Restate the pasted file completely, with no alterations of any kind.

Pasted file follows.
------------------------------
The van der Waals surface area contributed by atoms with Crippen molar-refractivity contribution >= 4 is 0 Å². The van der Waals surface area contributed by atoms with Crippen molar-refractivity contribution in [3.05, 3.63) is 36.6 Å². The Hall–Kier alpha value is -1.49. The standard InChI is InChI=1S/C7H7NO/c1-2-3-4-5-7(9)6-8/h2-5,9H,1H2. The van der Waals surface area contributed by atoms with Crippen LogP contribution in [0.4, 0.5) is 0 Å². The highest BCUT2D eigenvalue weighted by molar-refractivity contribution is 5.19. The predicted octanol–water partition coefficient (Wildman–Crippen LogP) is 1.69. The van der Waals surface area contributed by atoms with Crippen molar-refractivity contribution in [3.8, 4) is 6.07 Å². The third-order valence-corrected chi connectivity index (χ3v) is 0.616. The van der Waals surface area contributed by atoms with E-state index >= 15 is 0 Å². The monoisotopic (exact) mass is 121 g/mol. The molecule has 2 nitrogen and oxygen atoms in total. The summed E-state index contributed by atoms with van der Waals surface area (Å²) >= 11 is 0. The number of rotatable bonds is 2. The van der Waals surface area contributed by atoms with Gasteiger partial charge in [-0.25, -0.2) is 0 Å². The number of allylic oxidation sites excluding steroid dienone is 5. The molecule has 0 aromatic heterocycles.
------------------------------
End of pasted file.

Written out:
The van der Waals surface area contributed by atoms with Crippen molar-refractivity contribution >= 4 is 0 Å². The van der Waals surface area contributed by atoms with Crippen molar-refractivity contribution in [3.05, 3.63) is 36.6 Å². The Hall–Kier alpha value is -1.49. The standard InChI is InChI=1S/C7H7NO/c1-2-3-4-5-7(9)6-8/h2-5,9H,1H2. The van der Waals surface area contributed by atoms with Crippen LogP contribution in [0.4, 0.5) is 0 Å². The highest BCUT2D eigenvalue weighted by molar-refractivity contribution is 5.19. The predicted octanol–water partition coefficient (Wildman–Crippen LogP) is 1.69. The van der Waals surface area contributed by atoms with Crippen molar-refractivity contribution in [3.8, 4) is 6.07 Å². The third-order valence-corrected chi connectivity index (χ3v) is 0.616. The van der Waals surface area contributed by atoms with E-state index >= 15 is 0 Å². The monoisotopic (exact) mass is 121 g/mol. The molecule has 2 nitrogen and oxygen atoms in total. The summed E-state index contributed by atoms with van der Waals surface area (Å²) >= 11 is 0. The number of rotatable bonds is 2. The van der Waals surface area contributed by atoms with Gasteiger partial charge in [-0.25, -0.2) is 0 Å². The number of allylic oxidation sites excluding steroid dienone is 5. The molecule has 0 aromatic heterocycles.